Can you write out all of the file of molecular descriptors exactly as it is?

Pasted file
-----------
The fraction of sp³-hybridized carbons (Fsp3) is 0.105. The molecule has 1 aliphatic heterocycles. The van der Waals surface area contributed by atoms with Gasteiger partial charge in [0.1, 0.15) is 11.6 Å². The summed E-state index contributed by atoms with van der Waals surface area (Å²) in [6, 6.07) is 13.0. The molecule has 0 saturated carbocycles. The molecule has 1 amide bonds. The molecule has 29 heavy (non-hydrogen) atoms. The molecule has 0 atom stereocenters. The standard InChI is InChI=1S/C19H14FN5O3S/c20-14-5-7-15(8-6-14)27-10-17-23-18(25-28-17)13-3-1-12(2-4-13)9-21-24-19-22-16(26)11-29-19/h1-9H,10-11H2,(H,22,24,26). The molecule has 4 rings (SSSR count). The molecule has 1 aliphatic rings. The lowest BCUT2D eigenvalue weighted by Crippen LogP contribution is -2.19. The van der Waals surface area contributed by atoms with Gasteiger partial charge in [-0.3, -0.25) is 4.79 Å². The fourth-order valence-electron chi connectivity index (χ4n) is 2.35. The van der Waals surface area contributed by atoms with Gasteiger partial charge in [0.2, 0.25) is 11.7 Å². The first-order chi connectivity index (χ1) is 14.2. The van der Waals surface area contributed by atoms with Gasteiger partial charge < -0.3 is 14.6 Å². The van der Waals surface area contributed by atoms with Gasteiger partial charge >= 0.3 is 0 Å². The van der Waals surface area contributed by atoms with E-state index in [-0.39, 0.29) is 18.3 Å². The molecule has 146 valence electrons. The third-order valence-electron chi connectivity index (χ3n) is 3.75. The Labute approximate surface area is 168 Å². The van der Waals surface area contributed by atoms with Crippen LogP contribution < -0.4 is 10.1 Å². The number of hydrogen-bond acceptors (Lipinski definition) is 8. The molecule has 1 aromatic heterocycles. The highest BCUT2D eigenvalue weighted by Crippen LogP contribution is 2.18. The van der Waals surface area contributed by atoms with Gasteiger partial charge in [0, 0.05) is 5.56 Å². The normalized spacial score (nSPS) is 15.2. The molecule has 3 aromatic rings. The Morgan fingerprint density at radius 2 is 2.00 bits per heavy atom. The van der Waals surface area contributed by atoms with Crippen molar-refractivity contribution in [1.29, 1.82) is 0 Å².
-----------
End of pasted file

The fraction of sp³-hybridized carbons (Fsp3) is 0.105. The molecule has 1 aliphatic heterocycles. The van der Waals surface area contributed by atoms with Gasteiger partial charge in [0.1, 0.15) is 11.6 Å². The summed E-state index contributed by atoms with van der Waals surface area (Å²) in [6, 6.07) is 13.0. The molecule has 0 saturated carbocycles. The molecule has 1 amide bonds. The molecule has 29 heavy (non-hydrogen) atoms. The molecule has 0 atom stereocenters. The standard InChI is InChI=1S/C19H14FN5O3S/c20-14-5-7-15(8-6-14)27-10-17-23-18(25-28-17)13-3-1-12(2-4-13)9-21-24-19-22-16(26)11-29-19/h1-9H,10-11H2,(H,22,24,26). The molecule has 4 rings (SSSR count). The molecule has 1 aliphatic rings. The lowest BCUT2D eigenvalue weighted by Crippen LogP contribution is -2.19. The van der Waals surface area contributed by atoms with Gasteiger partial charge in [-0.3, -0.25) is 4.79 Å². The fourth-order valence-electron chi connectivity index (χ4n) is 2.35. The van der Waals surface area contributed by atoms with Gasteiger partial charge in [0.2, 0.25) is 11.7 Å². The first-order chi connectivity index (χ1) is 14.2. The van der Waals surface area contributed by atoms with Gasteiger partial charge < -0.3 is 14.6 Å². The van der Waals surface area contributed by atoms with Gasteiger partial charge >= 0.3 is 0 Å². The van der Waals surface area contributed by atoms with E-state index in [-0.39, 0.29) is 18.3 Å². The molecule has 146 valence electrons. The third-order valence-electron chi connectivity index (χ3n) is 3.75. The Labute approximate surface area is 168 Å². The van der Waals surface area contributed by atoms with Crippen LogP contribution < -0.4 is 10.1 Å². The number of hydrogen-bond acceptors (Lipinski definition) is 8. The molecule has 1 aromatic heterocycles. The highest BCUT2D eigenvalue weighted by Crippen LogP contribution is 2.18. The van der Waals surface area contributed by atoms with Gasteiger partial charge in [0, 0.05) is 5.56 Å². The normalized spacial score (nSPS) is 15.2. The molecule has 3 aromatic rings. The Morgan fingerprint density at radius 2 is 2.00 bits per heavy atom. The van der Waals surface area contributed by atoms with Crippen molar-refractivity contribution in [1.29, 1.82) is 0 Å².